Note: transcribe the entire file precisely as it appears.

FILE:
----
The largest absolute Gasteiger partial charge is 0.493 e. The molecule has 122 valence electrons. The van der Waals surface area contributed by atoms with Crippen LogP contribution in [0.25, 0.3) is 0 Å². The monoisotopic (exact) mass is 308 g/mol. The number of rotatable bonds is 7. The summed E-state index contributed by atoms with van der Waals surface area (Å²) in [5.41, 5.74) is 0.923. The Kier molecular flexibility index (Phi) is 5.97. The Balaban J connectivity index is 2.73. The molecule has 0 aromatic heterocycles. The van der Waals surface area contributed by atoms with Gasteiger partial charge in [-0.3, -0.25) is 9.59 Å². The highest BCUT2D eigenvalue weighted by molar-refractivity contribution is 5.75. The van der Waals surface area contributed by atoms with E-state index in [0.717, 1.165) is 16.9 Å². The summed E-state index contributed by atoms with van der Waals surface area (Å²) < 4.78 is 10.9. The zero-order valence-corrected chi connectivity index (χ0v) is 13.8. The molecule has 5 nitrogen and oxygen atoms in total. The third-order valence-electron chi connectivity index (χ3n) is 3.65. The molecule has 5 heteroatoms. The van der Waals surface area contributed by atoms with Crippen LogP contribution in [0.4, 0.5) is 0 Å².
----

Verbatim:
The largest absolute Gasteiger partial charge is 0.493 e. The molecule has 122 valence electrons. The van der Waals surface area contributed by atoms with Crippen LogP contribution in [0.25, 0.3) is 0 Å². The monoisotopic (exact) mass is 308 g/mol. The number of rotatable bonds is 7. The summed E-state index contributed by atoms with van der Waals surface area (Å²) in [5.41, 5.74) is 0.923. The Kier molecular flexibility index (Phi) is 5.97. The Balaban J connectivity index is 2.73. The molecule has 0 aromatic heterocycles. The van der Waals surface area contributed by atoms with Gasteiger partial charge in [-0.3, -0.25) is 9.59 Å². The highest BCUT2D eigenvalue weighted by molar-refractivity contribution is 5.75. The van der Waals surface area contributed by atoms with E-state index in [0.717, 1.165) is 16.9 Å². The summed E-state index contributed by atoms with van der Waals surface area (Å²) < 4.78 is 10.9. The zero-order valence-corrected chi connectivity index (χ0v) is 13.8. The molecule has 5 nitrogen and oxygen atoms in total. The third-order valence-electron chi connectivity index (χ3n) is 3.65. The molecule has 5 heteroatoms. The van der Waals surface area contributed by atoms with Crippen LogP contribution in [0.4, 0.5) is 0 Å².